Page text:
The University of Colorado Department of Surgery's commitment to improve every life was spotlighted numerous times by faculty, staff, trainees, and students throughout 2021.
The Department of Surgery celebrated a 'herstoric' moment with our cardiothoracic surgeons, inspired young children to dream big, helped a passenger mid-flight, performed the first COVID-19 lung transplant, supported a patient's lifelong dream to be herself, developed surgical training tools to meet global needs, and much more.
Here are the top stories of 2021 for the Department of Surgery that showcase our commitment to education, research, and patient care:
With two female cardiothoracic surgeons in its ranks, the Division of Cardiothoracic Surgery at the University of Colorado School of Medicine is ahead of the curve when it comes to gender representation in the field. By one recent estimate, just 8% of cardiothoracic surgeons in the country are female.
It’s a distinction that was made clear recently, when CU cardiothoracic surgeon Jessica Rove, MD, performed a heart transplant at the same time Simran Randhawa, MBBS, was performing a lung transplant just down the hall. When both surgeries were complete, Rove couldn’t resist celebrating.
Matthew Bartley, MD, MS, has gone viral (as in trending in the world of social media).
The CU Department of Surgery resident visited his 5-year-old son’s classroom on June 18 to talk to the students about what it’s like to be a doctor. The photo he tweeted of the occasion quickly spread — first among his friends and coworkers, then even farther. It currently has more than 35,000 likes.
“Is There a Physician Onboard?”: Emergency over the Atlantic Reaffirms Surgeon’s Commitment to Helping
You know how it is trying to leave for vacation – there’s always one last thing to do, one last note to write, one last end to tie up before committing to the rest and relaxation.
But midway across the Atlantic Ocean, Muhammad Aftab, MD, an assistant professor of surgery in the Division of Cardiothoracic Surgery, was finally in vacation mode, ready for a five-day whirlwind through Rome and Athens with longtime friend Nauman Moazzam, MD.
April is National Donate Life Month — an awareness month that encourages Americans to register as organ, eye, and tissue donors and that honors those who have saved lives through the gift of donation.
To highlight this month, we interviewed two liver transplant specialists at the University of Colorado School of Medicine to learn the basics of donation and the latest news in transplants. Megan Adams, MD, associate fellowship director of surgery, primarily works with pediatric patients, while James Burton, MD, professor of medicine and medical director of liver transplantation mainly serves adult patients. Here’s what they had to say.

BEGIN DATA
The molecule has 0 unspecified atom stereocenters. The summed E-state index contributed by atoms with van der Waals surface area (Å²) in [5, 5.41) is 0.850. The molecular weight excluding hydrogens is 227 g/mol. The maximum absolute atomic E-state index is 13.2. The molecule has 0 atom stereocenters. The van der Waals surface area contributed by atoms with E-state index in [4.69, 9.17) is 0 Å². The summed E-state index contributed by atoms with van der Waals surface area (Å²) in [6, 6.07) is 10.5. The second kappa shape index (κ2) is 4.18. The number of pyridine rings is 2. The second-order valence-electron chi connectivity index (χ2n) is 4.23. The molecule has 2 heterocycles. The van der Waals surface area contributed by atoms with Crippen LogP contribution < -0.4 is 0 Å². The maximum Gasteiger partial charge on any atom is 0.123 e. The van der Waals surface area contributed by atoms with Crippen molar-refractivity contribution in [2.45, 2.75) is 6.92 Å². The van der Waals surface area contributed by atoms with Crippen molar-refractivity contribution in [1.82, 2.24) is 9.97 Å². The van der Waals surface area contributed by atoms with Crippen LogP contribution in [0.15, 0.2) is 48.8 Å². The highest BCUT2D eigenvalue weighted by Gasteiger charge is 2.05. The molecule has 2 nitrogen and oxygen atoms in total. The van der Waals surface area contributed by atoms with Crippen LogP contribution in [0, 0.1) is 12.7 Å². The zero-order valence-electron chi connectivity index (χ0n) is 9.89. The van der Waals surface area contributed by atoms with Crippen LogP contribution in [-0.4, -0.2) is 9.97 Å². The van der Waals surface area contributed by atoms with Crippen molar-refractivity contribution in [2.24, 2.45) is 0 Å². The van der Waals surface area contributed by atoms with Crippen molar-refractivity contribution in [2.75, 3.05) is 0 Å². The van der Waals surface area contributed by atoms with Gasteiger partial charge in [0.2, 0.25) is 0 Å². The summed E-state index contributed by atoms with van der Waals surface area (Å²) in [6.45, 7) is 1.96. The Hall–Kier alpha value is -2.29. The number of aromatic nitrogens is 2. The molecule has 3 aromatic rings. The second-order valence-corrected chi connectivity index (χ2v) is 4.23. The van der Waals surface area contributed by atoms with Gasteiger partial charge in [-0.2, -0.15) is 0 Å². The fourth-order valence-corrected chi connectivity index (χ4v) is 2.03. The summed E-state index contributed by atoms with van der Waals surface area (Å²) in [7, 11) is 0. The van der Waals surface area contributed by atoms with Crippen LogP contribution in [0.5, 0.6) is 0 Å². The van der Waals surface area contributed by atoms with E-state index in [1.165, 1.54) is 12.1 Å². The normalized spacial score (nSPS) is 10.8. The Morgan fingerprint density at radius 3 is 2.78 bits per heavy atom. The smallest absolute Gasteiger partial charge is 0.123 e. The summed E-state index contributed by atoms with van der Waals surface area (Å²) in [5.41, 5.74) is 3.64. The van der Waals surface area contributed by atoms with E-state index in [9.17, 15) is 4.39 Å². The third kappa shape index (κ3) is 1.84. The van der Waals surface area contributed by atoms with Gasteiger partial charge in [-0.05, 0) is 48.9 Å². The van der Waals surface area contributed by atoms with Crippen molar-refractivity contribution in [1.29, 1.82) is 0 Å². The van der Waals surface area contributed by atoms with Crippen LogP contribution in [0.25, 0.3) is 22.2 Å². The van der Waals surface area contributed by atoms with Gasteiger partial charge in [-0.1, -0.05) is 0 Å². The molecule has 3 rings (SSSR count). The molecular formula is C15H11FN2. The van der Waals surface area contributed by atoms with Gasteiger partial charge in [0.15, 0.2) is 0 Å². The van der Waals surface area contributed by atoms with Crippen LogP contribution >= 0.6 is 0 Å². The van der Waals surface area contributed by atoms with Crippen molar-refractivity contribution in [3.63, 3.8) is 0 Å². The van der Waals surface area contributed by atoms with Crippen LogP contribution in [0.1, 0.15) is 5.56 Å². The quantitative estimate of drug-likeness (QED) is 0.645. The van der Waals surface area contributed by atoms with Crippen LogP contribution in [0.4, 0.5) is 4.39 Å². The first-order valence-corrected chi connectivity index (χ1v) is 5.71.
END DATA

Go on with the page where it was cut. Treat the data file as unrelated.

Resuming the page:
As the American Medical Association’s Women in Medicine Month concluded in late September, the University of Colorado Department of Surgery shined a spotlight on Elizabeth Pomfret, MD, PhD, chief of the Division of Transplant Surgery and the Igal Kam, MD, Endowed Chair of Transplant Surgery.
Pomfret, whose career spans two decades, is considered one of the top transplant surgeons in the world. Among her many accolades, Pomfret was recently recognized by the International Liver Transplant Society for her continued contribution to the field of liver transplantation.
Bryan Raymond was very nearly just another grim entry on the ever-growing list of COVID-19 fatalities. But thanks to efforts by faculty members in the University of Colorado School of Medicine and Department of Surgery, Raymond is a COVID statistic of a different sort — the first person in Colorado to receive a lung transplant related to the virus.
The victory lap came 50 years after high school, in a female restroom at Denver’s East High School.
As a teenager, when everyone knew her as Michael, using the restroom designated for the person she knew herself to be wasn’t an option. She used the male restroom, joined the football team, and overthought every step she took and syllable she spoke, hoping it was enough to maintain the façade. Rarely did she have a moment of not feeling like she was playing a game she didn’t want to play.
On May 19, 2021, more than 20 medical students from the University of Colorado School of Medicine, along with a handful of residents, fellows, and faculty members from the Department of Surgery, gathered in the home of Yihan Lin, MD, MPH, a cardiothoracic surgery fellow.
The group watched a video tutorial about how to tie square knots, then broke into smaller teams to practice the skill, looping shoelaces around nails hammered into wooden boards. The activity was reminiscent of an arts and crafts night, but these were no friendship bracelets or macramé wall hangings. Instead, the students were learning essential surgical skills to better prepare them for the operating room and the wards.
“Basketball, playing with sheep, playing with goats, playing with dogs, horse camp, friends ...”
Nine-year-old Danner Plumhoff is rattling off a list of her summer plans. Many of these activities wouldn’t have been possible for her last summer, when she was fresh off an intensive craniofacial surgery. It was her biggest surgery to date, but as a child with a rare variant of Crouzon syndrome, it was hardly her first.
Edward Jones, MD, MS, an associate professor of surgery at the University of Colorado School of Medicine, is a nationally recognized expert on preventing operating room (OR) fires. He has published multiple articles on the subject and annually lectures with the Fundamental of Surgical Energy (FUSE) curriculum at the Society of American Gastrointestinal and Endoscopic Surgeons meeting, which was held virtually in 2020 due to the COVID-19 pandemic.